Cybercriminals prevent aid to Hurricane victims

What does Hurricane Dorian have to do with Cyber Security?

Over the weekend, Hurricane Dorian killed approximately 50 people, with islands such as Abaco within the Bahamas taking the greatest impact and most recently leaving thousands of Canadians without Power. But with weather reporting and early warning systems, would this event have been substantially worse?

Back in 2017 I gave a talk at a Cyber Security convention based in Moscow, Russia. I raised the issue that most Cyber Security defences at best were simply reactive. Computers move at lightning speed and unlike physical events such as Hurricanes, stopping a Cyber-attack becomes near impossible.

However, through Threat Intelligence that impossibility can be turned in to a reality. All Cyber events have a relationship with non-digital domains. What I mean by this, is that actions such as a cyber-attack will be caused or initiated by an alternative non-cyber entity. It is well documented that North Korea’s cyber threat group; Lazarus, largely increased its activity due to Government sanctions. And let’s not forget Lazarus are believed to be behind WannaCry, which caused the unconfirmed death of patients. Because North Korea was becoming financially constrained, it is widely believed actions increased to cover lost revenue.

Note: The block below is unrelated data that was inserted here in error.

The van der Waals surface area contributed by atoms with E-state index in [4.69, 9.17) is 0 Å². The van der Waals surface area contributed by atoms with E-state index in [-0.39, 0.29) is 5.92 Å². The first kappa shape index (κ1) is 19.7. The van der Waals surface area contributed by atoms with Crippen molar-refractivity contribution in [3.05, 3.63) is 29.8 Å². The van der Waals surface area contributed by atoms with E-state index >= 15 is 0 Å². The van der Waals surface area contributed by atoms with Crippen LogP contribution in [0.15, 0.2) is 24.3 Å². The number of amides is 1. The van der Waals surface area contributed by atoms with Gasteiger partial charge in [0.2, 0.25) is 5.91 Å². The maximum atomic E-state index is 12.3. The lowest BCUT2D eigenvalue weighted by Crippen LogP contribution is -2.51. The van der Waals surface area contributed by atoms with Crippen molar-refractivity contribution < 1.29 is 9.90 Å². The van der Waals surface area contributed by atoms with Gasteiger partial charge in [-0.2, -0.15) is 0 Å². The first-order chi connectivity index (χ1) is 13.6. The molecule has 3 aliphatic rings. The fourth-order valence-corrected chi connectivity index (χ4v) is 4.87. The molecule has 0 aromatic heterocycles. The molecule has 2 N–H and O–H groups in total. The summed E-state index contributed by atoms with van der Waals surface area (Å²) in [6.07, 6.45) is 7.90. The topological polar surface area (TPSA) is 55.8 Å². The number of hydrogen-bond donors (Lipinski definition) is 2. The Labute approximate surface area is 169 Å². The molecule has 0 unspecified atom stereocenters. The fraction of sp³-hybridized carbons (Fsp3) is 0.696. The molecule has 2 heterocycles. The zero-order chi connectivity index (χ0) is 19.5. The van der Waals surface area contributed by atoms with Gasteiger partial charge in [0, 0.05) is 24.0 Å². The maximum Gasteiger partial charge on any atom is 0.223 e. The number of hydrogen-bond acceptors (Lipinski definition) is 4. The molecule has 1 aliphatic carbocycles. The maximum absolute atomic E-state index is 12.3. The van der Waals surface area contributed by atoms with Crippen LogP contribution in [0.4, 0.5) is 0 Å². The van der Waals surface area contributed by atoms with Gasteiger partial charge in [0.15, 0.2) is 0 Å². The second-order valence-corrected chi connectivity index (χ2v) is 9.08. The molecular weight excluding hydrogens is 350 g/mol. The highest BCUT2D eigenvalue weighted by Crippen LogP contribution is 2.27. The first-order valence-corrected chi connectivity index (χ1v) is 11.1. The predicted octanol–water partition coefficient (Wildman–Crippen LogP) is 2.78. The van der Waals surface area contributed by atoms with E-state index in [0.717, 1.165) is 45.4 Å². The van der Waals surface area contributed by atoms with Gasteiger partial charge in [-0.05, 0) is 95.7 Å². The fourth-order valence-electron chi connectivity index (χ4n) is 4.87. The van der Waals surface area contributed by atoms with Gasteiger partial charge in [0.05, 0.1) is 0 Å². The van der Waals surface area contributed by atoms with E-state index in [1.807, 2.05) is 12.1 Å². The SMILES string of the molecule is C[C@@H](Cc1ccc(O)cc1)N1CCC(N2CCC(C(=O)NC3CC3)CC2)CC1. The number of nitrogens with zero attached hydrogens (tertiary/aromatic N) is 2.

As another example, West African Cybercrime has greatly increased over the years. With low employment, high education and a high percentage of residents connected to the internet, it is unsurprising some choose to use this motive and capability to commit mass fraud.

Back in 2017, category 5 Hurricane Irma killed 134 people and caused $77.2 billion in damage. As with many significant humanitarian crises, financial aid is rushed to those who need it. Unfortunately, there are many whom seek to fraudulently steal humanitarian aid. Back in 2017 as today we’re seeing a substantial cyber-attack relating to these events. Phishing attacks increase through emails and websites, exploiting those looking to help and only further hurting those who need it most.

By using known ‘real-world’ events, such as natural disasters, political events and more, Threat Intelligence operators can begin determining new unknown risks before they happen. And most importantly, reduce cybercrime so that those who need help, get the help they need.